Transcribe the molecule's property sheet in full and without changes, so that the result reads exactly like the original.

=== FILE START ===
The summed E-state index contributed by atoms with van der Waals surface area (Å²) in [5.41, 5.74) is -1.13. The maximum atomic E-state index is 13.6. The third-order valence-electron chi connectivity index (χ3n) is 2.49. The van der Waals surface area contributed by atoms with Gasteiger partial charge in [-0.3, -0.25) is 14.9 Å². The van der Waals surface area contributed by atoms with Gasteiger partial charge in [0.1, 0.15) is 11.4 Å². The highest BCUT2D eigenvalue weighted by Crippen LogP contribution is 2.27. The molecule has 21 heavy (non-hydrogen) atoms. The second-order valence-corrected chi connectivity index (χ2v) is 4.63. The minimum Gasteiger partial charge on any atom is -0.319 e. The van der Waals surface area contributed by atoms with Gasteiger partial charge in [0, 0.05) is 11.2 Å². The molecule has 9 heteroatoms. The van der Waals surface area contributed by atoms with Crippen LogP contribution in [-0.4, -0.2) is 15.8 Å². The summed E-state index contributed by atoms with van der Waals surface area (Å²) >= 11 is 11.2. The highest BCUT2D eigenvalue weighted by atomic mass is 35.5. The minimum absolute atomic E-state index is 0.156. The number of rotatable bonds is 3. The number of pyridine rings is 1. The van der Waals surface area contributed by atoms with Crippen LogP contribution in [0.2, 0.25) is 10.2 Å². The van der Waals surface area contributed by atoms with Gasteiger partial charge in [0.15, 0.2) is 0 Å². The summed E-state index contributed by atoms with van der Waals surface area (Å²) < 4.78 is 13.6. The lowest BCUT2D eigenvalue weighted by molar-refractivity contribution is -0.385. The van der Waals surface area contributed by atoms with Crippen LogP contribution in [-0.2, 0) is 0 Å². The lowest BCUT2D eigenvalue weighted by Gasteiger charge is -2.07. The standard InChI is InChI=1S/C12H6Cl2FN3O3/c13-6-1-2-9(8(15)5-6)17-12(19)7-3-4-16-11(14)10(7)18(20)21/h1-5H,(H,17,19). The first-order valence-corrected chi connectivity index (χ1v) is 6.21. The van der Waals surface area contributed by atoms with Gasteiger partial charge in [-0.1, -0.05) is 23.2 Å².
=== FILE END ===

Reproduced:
The summed E-state index contributed by atoms with van der Waals surface area (Å²) in [5.41, 5.74) is -1.13. The maximum atomic E-state index is 13.6. The third-order valence-electron chi connectivity index (χ3n) is 2.49. The van der Waals surface area contributed by atoms with Gasteiger partial charge in [-0.3, -0.25) is 14.9 Å². The van der Waals surface area contributed by atoms with Gasteiger partial charge in [0.1, 0.15) is 11.4 Å². The highest BCUT2D eigenvalue weighted by Crippen LogP contribution is 2.27. The molecule has 21 heavy (non-hydrogen) atoms. The second-order valence-corrected chi connectivity index (χ2v) is 4.63. The minimum Gasteiger partial charge on any atom is -0.319 e. The van der Waals surface area contributed by atoms with Gasteiger partial charge in [0, 0.05) is 11.2 Å². The molecule has 9 heteroatoms. The van der Waals surface area contributed by atoms with Crippen LogP contribution in [-0.4, -0.2) is 15.8 Å². The summed E-state index contributed by atoms with van der Waals surface area (Å²) >= 11 is 11.2. The highest BCUT2D eigenvalue weighted by atomic mass is 35.5. The minimum absolute atomic E-state index is 0.156. The number of rotatable bonds is 3. The number of pyridine rings is 1. The van der Waals surface area contributed by atoms with Crippen LogP contribution in [0.2, 0.25) is 10.2 Å². The van der Waals surface area contributed by atoms with Gasteiger partial charge in [0.15, 0.2) is 0 Å². The summed E-state index contributed by atoms with van der Waals surface area (Å²) < 4.78 is 13.6. The lowest BCUT2D eigenvalue weighted by molar-refractivity contribution is -0.385. The van der Waals surface area contributed by atoms with Crippen LogP contribution in [-0.2, 0) is 0 Å². The lowest BCUT2D eigenvalue weighted by Gasteiger charge is -2.07. The standard InChI is InChI=1S/C12H6Cl2FN3O3/c13-6-1-2-9(8(15)5-6)17-12(19)7-3-4-16-11(14)10(7)18(20)21/h1-5H,(H,17,19). The first-order valence-corrected chi connectivity index (χ1v) is 6.21. The van der Waals surface area contributed by atoms with Gasteiger partial charge in [-0.1, -0.05) is 23.2 Å².